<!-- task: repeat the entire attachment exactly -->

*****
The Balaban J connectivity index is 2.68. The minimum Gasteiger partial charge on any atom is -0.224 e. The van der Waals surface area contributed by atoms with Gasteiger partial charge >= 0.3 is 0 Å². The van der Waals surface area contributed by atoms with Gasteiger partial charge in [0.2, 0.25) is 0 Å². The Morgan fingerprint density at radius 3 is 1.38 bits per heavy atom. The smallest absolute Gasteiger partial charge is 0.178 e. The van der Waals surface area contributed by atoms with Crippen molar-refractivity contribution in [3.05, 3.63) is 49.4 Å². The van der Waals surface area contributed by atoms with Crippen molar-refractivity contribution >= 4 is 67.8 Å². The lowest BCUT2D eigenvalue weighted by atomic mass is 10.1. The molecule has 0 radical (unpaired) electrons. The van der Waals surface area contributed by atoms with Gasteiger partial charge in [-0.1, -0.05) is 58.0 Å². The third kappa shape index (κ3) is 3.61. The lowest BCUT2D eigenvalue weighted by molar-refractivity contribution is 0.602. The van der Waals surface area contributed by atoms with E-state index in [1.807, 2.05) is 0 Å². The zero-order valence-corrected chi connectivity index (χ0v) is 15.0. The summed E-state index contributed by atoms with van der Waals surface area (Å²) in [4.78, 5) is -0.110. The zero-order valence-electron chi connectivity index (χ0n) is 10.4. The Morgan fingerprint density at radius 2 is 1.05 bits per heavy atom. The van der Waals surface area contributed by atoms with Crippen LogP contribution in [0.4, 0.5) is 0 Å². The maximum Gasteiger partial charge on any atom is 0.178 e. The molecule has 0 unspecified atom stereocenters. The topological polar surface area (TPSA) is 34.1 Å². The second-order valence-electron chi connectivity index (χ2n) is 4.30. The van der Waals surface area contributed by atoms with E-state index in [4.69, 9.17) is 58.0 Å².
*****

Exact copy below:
The Balaban J connectivity index is 2.68. The minimum Gasteiger partial charge on any atom is -0.224 e. The van der Waals surface area contributed by atoms with Gasteiger partial charge >= 0.3 is 0 Å². The van der Waals surface area contributed by atoms with Gasteiger partial charge in [0.2, 0.25) is 0 Å². The Morgan fingerprint density at radius 3 is 1.38 bits per heavy atom. The smallest absolute Gasteiger partial charge is 0.178 e. The van der Waals surface area contributed by atoms with Crippen molar-refractivity contribution in [3.05, 3.63) is 49.4 Å². The van der Waals surface area contributed by atoms with Crippen molar-refractivity contribution >= 4 is 67.8 Å². The lowest BCUT2D eigenvalue weighted by atomic mass is 10.1. The molecule has 0 radical (unpaired) electrons. The van der Waals surface area contributed by atoms with Gasteiger partial charge in [-0.1, -0.05) is 58.0 Å². The third kappa shape index (κ3) is 3.61. The lowest BCUT2D eigenvalue weighted by molar-refractivity contribution is 0.602. The van der Waals surface area contributed by atoms with E-state index in [1.807, 2.05) is 0 Å². The zero-order valence-corrected chi connectivity index (χ0v) is 15.0. The summed E-state index contributed by atoms with van der Waals surface area (Å²) in [4.78, 5) is -0.110. The zero-order valence-electron chi connectivity index (χ0n) is 10.4. The Morgan fingerprint density at radius 2 is 1.05 bits per heavy atom. The van der Waals surface area contributed by atoms with Crippen LogP contribution in [0.4, 0.5) is 0 Å². The maximum Gasteiger partial charge on any atom is 0.178 e. The molecule has 0 unspecified atom stereocenters. The topological polar surface area (TPSA) is 34.1 Å². The second-order valence-electron chi connectivity index (χ2n) is 4.30. The van der Waals surface area contributed by atoms with E-state index in [4.69, 9.17) is 58.0 Å².